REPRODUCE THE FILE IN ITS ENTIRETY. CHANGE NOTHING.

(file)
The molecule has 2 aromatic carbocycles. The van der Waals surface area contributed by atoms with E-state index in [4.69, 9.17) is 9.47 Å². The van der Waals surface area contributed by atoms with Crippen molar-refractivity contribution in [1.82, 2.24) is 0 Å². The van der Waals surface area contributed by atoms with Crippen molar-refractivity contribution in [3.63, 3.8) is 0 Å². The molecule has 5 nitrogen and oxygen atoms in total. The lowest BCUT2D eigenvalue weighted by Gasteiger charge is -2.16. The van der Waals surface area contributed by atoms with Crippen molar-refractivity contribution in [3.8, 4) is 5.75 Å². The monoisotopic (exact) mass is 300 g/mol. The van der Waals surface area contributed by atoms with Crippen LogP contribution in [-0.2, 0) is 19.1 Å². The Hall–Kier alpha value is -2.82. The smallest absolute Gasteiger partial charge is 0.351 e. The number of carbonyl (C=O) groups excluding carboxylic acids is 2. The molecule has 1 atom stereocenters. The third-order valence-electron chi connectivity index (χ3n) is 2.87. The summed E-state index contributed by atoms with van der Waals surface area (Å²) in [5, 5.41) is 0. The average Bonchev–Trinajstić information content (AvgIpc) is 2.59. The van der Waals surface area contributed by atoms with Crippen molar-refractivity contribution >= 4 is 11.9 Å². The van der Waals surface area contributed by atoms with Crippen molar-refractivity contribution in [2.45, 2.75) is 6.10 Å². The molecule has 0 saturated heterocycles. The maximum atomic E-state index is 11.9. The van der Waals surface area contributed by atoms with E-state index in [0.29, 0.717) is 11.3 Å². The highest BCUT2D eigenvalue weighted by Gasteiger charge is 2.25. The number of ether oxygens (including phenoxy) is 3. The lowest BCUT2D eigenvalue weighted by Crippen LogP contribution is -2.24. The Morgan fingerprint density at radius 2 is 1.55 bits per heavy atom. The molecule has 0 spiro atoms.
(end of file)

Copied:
The molecule has 2 aromatic carbocycles. The van der Waals surface area contributed by atoms with E-state index in [4.69, 9.17) is 9.47 Å². The van der Waals surface area contributed by atoms with Crippen molar-refractivity contribution in [1.82, 2.24) is 0 Å². The van der Waals surface area contributed by atoms with Crippen molar-refractivity contribution in [3.63, 3.8) is 0 Å². The molecule has 5 nitrogen and oxygen atoms in total. The lowest BCUT2D eigenvalue weighted by Gasteiger charge is -2.16. The van der Waals surface area contributed by atoms with Crippen molar-refractivity contribution in [3.8, 4) is 5.75 Å². The monoisotopic (exact) mass is 300 g/mol. The van der Waals surface area contributed by atoms with Crippen LogP contribution in [-0.2, 0) is 19.1 Å². The Hall–Kier alpha value is -2.82. The smallest absolute Gasteiger partial charge is 0.351 e. The number of carbonyl (C=O) groups excluding carboxylic acids is 2. The molecule has 1 atom stereocenters. The third-order valence-electron chi connectivity index (χ3n) is 2.87. The summed E-state index contributed by atoms with van der Waals surface area (Å²) in [5, 5.41) is 0. The average Bonchev–Trinajstić information content (AvgIpc) is 2.59. The van der Waals surface area contributed by atoms with Crippen molar-refractivity contribution >= 4 is 11.9 Å². The van der Waals surface area contributed by atoms with Crippen molar-refractivity contribution in [2.45, 2.75) is 6.10 Å². The molecule has 0 saturated heterocycles. The maximum atomic E-state index is 11.9. The van der Waals surface area contributed by atoms with E-state index in [0.29, 0.717) is 11.3 Å². The highest BCUT2D eigenvalue weighted by Gasteiger charge is 2.25. The number of ether oxygens (including phenoxy) is 3. The lowest BCUT2D eigenvalue weighted by Crippen LogP contribution is -2.24. The Morgan fingerprint density at radius 2 is 1.55 bits per heavy atom. The molecule has 0 spiro atoms.